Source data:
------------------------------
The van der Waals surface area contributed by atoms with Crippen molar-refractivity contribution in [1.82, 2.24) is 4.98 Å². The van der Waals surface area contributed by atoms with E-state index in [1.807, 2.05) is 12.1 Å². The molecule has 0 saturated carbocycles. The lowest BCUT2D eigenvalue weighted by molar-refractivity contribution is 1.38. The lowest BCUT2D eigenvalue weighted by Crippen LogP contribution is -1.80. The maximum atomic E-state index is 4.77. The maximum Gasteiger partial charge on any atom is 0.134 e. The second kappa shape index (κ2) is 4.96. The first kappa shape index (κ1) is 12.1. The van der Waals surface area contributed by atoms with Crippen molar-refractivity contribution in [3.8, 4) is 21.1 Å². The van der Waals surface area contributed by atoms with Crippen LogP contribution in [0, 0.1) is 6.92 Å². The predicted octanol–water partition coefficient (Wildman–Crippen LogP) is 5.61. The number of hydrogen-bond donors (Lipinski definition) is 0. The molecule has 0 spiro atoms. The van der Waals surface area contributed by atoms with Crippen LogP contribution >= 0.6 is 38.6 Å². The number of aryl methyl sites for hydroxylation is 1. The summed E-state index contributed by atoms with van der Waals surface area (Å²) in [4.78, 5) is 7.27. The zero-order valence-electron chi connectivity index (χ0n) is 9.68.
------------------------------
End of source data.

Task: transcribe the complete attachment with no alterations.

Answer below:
The van der Waals surface area contributed by atoms with Crippen molar-refractivity contribution in [1.82, 2.24) is 4.98 Å². The van der Waals surface area contributed by atoms with E-state index in [1.807, 2.05) is 12.1 Å². The molecule has 0 saturated carbocycles. The lowest BCUT2D eigenvalue weighted by molar-refractivity contribution is 1.38. The lowest BCUT2D eigenvalue weighted by Crippen LogP contribution is -1.80. The maximum atomic E-state index is 4.77. The maximum Gasteiger partial charge on any atom is 0.134 e. The second kappa shape index (κ2) is 4.96. The first kappa shape index (κ1) is 12.1. The van der Waals surface area contributed by atoms with Crippen molar-refractivity contribution in [3.8, 4) is 21.1 Å². The van der Waals surface area contributed by atoms with Crippen LogP contribution in [0, 0.1) is 6.92 Å². The predicted octanol–water partition coefficient (Wildman–Crippen LogP) is 5.61. The number of hydrogen-bond donors (Lipinski definition) is 0. The molecule has 0 spiro atoms. The van der Waals surface area contributed by atoms with Crippen LogP contribution >= 0.6 is 38.6 Å². The number of aryl methyl sites for hydroxylation is 1. The summed E-state index contributed by atoms with van der Waals surface area (Å²) in [4.78, 5) is 7.27. The zero-order valence-electron chi connectivity index (χ0n) is 9.68.